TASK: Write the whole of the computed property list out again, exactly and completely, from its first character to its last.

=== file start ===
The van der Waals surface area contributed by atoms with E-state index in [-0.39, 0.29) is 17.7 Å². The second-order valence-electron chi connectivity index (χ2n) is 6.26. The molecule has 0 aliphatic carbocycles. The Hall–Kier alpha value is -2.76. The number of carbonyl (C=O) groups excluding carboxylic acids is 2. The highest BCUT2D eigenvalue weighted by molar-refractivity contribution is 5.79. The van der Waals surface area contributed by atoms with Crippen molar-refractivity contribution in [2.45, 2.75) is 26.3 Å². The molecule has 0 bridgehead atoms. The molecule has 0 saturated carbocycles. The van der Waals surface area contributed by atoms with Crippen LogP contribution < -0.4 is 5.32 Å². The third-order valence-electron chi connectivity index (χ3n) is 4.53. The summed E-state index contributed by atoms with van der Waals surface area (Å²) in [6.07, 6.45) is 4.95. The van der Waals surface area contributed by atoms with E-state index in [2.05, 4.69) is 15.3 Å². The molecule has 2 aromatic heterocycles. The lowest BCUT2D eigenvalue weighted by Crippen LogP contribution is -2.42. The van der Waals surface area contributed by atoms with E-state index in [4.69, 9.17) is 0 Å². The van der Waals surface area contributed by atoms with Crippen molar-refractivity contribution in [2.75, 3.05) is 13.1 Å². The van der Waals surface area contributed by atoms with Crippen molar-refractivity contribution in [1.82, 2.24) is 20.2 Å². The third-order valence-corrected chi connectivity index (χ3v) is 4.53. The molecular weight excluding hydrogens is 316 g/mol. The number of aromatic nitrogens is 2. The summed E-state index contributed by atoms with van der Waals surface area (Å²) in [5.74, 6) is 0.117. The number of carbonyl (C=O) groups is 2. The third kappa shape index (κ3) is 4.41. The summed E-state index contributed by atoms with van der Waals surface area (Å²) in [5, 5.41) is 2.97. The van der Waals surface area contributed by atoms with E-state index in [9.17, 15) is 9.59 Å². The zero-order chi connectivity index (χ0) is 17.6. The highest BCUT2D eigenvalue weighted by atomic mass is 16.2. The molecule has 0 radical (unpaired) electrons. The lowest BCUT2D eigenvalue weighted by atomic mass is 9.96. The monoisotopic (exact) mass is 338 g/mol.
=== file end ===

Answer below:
The van der Waals surface area contributed by atoms with E-state index in [-0.39, 0.29) is 17.7 Å². The second-order valence-electron chi connectivity index (χ2n) is 6.26. The molecule has 0 aliphatic carbocycles. The Hall–Kier alpha value is -2.76. The number of carbonyl (C=O) groups excluding carboxylic acids is 2. The highest BCUT2D eigenvalue weighted by molar-refractivity contribution is 5.79. The van der Waals surface area contributed by atoms with Crippen molar-refractivity contribution in [2.45, 2.75) is 26.3 Å². The molecule has 0 bridgehead atoms. The molecule has 0 saturated carbocycles. The van der Waals surface area contributed by atoms with Crippen LogP contribution < -0.4 is 5.32 Å². The third-order valence-electron chi connectivity index (χ3n) is 4.53. The summed E-state index contributed by atoms with van der Waals surface area (Å²) in [6.07, 6.45) is 4.95. The van der Waals surface area contributed by atoms with E-state index in [2.05, 4.69) is 15.3 Å². The molecule has 2 aromatic heterocycles. The lowest BCUT2D eigenvalue weighted by Crippen LogP contribution is -2.42. The van der Waals surface area contributed by atoms with E-state index in [4.69, 9.17) is 0 Å². The van der Waals surface area contributed by atoms with Crippen molar-refractivity contribution in [2.75, 3.05) is 13.1 Å². The van der Waals surface area contributed by atoms with Crippen molar-refractivity contribution in [1.82, 2.24) is 20.2 Å². The third-order valence-corrected chi connectivity index (χ3v) is 4.53. The molecular weight excluding hydrogens is 316 g/mol. The number of aromatic nitrogens is 2. The summed E-state index contributed by atoms with van der Waals surface area (Å²) in [5.74, 6) is 0.117. The number of carbonyl (C=O) groups is 2. The third kappa shape index (κ3) is 4.41. The summed E-state index contributed by atoms with van der Waals surface area (Å²) in [5, 5.41) is 2.97. The van der Waals surface area contributed by atoms with E-state index in [9.17, 15) is 9.59 Å². The zero-order chi connectivity index (χ0) is 17.6. The highest BCUT2D eigenvalue weighted by atomic mass is 16.2. The molecule has 0 radical (unpaired) electrons. The lowest BCUT2D eigenvalue weighted by atomic mass is 9.96. The monoisotopic (exact) mass is 338 g/mol.